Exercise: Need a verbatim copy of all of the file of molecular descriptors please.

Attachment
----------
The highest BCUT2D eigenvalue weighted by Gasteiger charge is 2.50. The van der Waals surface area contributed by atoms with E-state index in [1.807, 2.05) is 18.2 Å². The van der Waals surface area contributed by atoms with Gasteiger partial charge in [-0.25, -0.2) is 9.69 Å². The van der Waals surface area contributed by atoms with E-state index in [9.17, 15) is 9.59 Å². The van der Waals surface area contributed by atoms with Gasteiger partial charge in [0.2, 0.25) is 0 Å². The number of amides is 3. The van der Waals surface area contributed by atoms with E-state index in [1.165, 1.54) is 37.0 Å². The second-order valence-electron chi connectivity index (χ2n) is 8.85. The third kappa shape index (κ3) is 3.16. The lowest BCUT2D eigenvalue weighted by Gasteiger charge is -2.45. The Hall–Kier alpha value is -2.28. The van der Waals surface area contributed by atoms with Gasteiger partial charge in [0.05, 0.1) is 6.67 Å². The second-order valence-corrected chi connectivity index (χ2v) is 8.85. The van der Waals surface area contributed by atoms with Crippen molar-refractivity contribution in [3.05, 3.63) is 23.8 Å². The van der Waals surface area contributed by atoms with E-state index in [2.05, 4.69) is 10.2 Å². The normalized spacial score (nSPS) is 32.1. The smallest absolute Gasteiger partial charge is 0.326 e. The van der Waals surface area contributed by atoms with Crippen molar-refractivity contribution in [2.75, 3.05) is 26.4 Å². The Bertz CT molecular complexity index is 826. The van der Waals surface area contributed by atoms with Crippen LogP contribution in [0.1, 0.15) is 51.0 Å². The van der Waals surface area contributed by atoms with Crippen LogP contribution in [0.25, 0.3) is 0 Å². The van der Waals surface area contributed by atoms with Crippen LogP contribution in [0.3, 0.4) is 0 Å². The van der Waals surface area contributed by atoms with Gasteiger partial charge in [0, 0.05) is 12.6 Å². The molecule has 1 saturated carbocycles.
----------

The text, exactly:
The highest BCUT2D eigenvalue weighted by Gasteiger charge is 2.50. The van der Waals surface area contributed by atoms with E-state index in [1.807, 2.05) is 18.2 Å². The van der Waals surface area contributed by atoms with Gasteiger partial charge in [-0.25, -0.2) is 9.69 Å². The van der Waals surface area contributed by atoms with E-state index in [9.17, 15) is 9.59 Å². The van der Waals surface area contributed by atoms with Gasteiger partial charge in [0.2, 0.25) is 0 Å². The number of amides is 3. The van der Waals surface area contributed by atoms with E-state index in [1.165, 1.54) is 37.0 Å². The second-order valence-electron chi connectivity index (χ2n) is 8.85. The third kappa shape index (κ3) is 3.16. The lowest BCUT2D eigenvalue weighted by Gasteiger charge is -2.45. The Hall–Kier alpha value is -2.28. The van der Waals surface area contributed by atoms with Gasteiger partial charge in [0.05, 0.1) is 6.67 Å². The second-order valence-corrected chi connectivity index (χ2v) is 8.85. The van der Waals surface area contributed by atoms with Crippen molar-refractivity contribution in [3.05, 3.63) is 23.8 Å². The van der Waals surface area contributed by atoms with E-state index in [2.05, 4.69) is 10.2 Å². The normalized spacial score (nSPS) is 32.1. The smallest absolute Gasteiger partial charge is 0.326 e. The van der Waals surface area contributed by atoms with Crippen molar-refractivity contribution in [2.75, 3.05) is 26.4 Å². The Bertz CT molecular complexity index is 826. The van der Waals surface area contributed by atoms with Crippen LogP contribution in [0.1, 0.15) is 51.0 Å². The van der Waals surface area contributed by atoms with Crippen LogP contribution in [0.25, 0.3) is 0 Å². The van der Waals surface area contributed by atoms with Crippen LogP contribution in [0.3, 0.4) is 0 Å². The van der Waals surface area contributed by atoms with Gasteiger partial charge in [0, 0.05) is 12.6 Å². The molecule has 1 saturated carbocycles.